- Assuming for argument’s sake that 80% of the heat from natural gas in a gas dryer is used to heat the clothes (and about 25% of the fossil fuel coal heat in the case of the electric dryer, as explained above), we can multiply that 62% by (0.25 / 0.8) or 31%, which gives us about 19%.
So my guidance, if you get your electricity from coal, is to go with a natural gas dryer instead of an electric dryer, as you’ll cut your CO2 emissions.
On the other hand, if you buy your electricity from a green electricity supplier, then from an environmental perspective I would recommend an electric dryer because green electricity doesn’t produce any CO2 emisssions, which is better than any gas dryer is likely to do (unless you have a biogas digester for your kitchen waste or your composting toilet!).
The catch with drying clothes with green electricity is that green electricity is typically 50% to 100% more expensive than ‘dirty’ or grey electricity (the kind produced by coal-fired plants or gas generators) so that price comparison, where a gas dryer costs about 37% as much to operate as an electric dryer, gets even better for gas vs electric dryers: a gas dryer would cost only 19% to 25% of the cost of an electric dryer that uses green electricity!
Performance of gas vs electric dryers
There shouldn’t be any difference in the performance of gas vs electric dryers – they both dry clothes using the same technique of applying heat and airflow in a tumble dryer. The electricity used to move the tumbler is negligible. I measured my gas dryer and a fully dryer cycle took about half a kilowatt hour of electricity. (In an electric dryer almost all the electricity is used for heat, not the tumbling.)
Best tips for saving on clothes dryers
As I mentioned at the outset, the best way to save on drying your clothes is to make sure the clothes are as dry as possible before they go into the dryer, whether you have a gas dryer or an electric one. You can do that by switching from a top-loadingto a front-loading washer; buying an extra spinner that extracts water from clothes at high speed rotation after the clothes are washed; or, best of all, hanging your clothes up on a line or laundry rack, either outside or in your basement or laundry room, and using the dryer just to finish off the drying or fluff them (as line-dried laundry sometimes can get stiff – my bathroom towels often feel like boards after I line dry them!).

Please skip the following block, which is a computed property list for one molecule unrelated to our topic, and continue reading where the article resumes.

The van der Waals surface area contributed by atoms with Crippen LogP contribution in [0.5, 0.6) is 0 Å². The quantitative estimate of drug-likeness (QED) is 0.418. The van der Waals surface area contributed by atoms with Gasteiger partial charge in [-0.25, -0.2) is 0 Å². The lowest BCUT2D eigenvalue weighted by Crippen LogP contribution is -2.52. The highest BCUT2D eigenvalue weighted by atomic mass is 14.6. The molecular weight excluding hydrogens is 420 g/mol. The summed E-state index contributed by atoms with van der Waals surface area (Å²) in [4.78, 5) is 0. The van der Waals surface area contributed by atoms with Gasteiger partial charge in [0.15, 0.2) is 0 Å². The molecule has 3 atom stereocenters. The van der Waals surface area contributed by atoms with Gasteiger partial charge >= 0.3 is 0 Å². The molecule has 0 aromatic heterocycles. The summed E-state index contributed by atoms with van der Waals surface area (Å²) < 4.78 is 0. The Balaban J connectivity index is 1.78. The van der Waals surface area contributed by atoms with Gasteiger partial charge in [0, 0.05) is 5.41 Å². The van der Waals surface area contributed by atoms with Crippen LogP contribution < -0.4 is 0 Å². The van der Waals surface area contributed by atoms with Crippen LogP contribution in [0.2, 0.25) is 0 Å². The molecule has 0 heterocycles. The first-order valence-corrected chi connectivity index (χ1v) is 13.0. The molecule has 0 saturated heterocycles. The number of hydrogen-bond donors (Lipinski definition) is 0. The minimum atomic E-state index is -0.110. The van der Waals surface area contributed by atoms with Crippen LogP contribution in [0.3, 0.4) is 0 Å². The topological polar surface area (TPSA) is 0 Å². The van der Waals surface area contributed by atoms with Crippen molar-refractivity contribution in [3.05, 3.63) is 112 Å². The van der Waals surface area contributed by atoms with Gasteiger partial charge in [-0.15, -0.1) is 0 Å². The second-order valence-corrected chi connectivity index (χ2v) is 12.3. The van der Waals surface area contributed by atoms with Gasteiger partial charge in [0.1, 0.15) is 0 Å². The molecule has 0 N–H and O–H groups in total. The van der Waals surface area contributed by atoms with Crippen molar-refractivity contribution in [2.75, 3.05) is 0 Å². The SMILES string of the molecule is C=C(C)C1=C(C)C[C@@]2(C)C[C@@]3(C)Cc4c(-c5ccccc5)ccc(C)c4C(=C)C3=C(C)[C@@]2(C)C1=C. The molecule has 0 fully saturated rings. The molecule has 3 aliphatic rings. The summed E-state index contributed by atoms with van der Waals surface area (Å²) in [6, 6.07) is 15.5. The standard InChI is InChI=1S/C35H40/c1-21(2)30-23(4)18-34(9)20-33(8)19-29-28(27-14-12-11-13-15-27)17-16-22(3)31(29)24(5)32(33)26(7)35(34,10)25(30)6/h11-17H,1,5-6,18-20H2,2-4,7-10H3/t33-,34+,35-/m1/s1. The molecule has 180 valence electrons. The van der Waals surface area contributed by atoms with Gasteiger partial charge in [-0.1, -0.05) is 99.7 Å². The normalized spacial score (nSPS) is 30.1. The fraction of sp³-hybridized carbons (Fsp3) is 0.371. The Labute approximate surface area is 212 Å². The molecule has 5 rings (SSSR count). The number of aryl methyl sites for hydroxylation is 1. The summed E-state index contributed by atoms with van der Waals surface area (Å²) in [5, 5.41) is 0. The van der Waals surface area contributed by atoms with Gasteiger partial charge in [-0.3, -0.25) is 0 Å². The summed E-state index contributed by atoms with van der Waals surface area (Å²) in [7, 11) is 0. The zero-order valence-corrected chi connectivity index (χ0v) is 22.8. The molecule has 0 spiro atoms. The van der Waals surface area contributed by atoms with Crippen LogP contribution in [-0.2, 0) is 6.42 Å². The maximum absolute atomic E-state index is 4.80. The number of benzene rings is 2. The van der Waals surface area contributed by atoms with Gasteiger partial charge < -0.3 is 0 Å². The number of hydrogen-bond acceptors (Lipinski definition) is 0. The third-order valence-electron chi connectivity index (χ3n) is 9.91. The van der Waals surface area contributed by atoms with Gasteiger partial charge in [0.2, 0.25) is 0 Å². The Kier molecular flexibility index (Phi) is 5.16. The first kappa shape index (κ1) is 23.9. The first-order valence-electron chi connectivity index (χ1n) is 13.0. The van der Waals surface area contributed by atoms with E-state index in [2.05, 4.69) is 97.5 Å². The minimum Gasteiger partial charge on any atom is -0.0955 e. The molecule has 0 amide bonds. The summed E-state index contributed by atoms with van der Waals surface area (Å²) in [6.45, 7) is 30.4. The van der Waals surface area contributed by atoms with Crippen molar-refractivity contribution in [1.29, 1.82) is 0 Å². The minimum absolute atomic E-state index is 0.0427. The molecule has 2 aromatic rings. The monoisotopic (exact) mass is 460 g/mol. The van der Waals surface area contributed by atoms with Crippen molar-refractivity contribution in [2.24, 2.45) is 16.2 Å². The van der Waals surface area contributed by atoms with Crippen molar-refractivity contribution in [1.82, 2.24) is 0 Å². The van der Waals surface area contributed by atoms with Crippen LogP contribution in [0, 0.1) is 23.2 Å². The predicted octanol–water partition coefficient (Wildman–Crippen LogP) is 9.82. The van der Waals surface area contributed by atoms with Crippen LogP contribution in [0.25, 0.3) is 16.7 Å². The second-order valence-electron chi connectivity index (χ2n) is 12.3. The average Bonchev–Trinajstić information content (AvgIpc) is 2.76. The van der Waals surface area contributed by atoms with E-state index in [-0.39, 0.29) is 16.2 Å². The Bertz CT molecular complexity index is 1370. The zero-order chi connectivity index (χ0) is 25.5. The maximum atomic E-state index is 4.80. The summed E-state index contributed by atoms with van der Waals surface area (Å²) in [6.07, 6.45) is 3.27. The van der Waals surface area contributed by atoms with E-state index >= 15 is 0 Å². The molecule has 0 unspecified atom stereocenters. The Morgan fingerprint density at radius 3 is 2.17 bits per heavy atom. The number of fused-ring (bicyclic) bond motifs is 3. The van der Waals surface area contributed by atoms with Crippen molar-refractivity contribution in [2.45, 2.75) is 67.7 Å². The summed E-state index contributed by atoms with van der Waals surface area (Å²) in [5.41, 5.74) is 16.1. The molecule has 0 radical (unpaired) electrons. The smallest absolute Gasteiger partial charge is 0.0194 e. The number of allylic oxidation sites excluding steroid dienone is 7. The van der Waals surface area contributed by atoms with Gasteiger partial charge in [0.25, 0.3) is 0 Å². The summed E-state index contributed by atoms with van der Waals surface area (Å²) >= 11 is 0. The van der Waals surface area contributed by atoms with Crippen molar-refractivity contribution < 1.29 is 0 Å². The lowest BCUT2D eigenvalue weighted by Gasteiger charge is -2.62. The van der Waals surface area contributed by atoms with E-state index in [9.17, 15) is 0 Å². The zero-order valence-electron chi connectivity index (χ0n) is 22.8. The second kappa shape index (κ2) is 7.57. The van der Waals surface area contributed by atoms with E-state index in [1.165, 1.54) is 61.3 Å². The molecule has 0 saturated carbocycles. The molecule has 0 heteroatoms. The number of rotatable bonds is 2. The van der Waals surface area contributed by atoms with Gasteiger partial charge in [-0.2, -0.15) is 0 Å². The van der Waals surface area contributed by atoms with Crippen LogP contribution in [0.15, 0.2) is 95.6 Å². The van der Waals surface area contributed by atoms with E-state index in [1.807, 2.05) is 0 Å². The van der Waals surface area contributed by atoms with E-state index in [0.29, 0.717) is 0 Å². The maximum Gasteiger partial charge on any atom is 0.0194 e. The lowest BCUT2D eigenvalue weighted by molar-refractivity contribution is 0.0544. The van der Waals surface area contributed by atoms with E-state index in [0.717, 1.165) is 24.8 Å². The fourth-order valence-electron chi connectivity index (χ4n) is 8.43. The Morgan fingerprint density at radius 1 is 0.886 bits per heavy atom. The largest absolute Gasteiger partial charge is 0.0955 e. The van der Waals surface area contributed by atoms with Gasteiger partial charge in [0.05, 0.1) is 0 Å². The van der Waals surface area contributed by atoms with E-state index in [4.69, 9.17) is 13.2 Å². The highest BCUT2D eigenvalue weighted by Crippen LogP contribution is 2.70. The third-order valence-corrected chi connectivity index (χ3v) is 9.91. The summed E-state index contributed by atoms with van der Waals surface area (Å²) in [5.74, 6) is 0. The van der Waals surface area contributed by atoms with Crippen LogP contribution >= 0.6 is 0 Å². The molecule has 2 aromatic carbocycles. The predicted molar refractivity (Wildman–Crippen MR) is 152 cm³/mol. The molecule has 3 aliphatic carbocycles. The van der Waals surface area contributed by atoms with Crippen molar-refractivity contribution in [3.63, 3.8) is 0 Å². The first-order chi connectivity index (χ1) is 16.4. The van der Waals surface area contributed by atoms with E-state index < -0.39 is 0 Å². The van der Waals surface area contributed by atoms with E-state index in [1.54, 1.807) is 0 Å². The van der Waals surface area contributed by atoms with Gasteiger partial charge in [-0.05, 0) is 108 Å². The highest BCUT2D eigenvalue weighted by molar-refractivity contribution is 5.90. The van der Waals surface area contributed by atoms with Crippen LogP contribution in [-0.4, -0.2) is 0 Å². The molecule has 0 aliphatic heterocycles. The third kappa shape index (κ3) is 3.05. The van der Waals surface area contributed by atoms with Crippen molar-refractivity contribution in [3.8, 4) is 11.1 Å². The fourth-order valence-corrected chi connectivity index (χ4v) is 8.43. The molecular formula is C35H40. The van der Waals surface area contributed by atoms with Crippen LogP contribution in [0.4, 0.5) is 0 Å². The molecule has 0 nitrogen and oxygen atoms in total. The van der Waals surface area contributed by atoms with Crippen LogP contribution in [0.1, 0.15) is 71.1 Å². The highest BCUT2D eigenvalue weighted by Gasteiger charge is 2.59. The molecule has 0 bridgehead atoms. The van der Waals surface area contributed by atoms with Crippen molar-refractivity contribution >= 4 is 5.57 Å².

And avoid gimicks like dryer balls – they just don’t work, as I explain in my dryer balls review.
I would like to thank Green Energy for this article but add one point. I line dry my clothes. It’s not hard and with a clothes rack it doesn’t take up that much space, I just have the rack in my bedroom and a line outside under my deck.
They dry overnight except the jeans take a little longer but that has to be the most green way. I understand that when I line dry them in the winter inside it probably takes a little more to heat the house but at the same time the humidity coming off the clothes keeps the house more comfortable. The extra little bit to heat the house with a high efficiency furnace must be less than the energy the dryer would use.
I agree that drying on a line or rack is more energy efficient than using any kind of dryer, and is probably better for the clothes as well in terms of wear and tear. Indoor line/rack drying is in fact more efficient than tumbler dryer drying even accounting for the humidity, because in the later case the heat from your house is getting sucked out the dryer vent. The only downside to passive drying is that things like jeans and towels can get pretty stiff when line dried, and some lighter fabrics like shirts can get wrinkly. My typical solution is to rack-dry socks and underwear and casual clothes, and use the dryer for at least part of the drying of other items, then hang them up to finish the drying passively.
Remember when we used to use outdoor clothes line? Probably a not so dumb idea. I bet the wund would eliminate much of the stiffness of rack drying.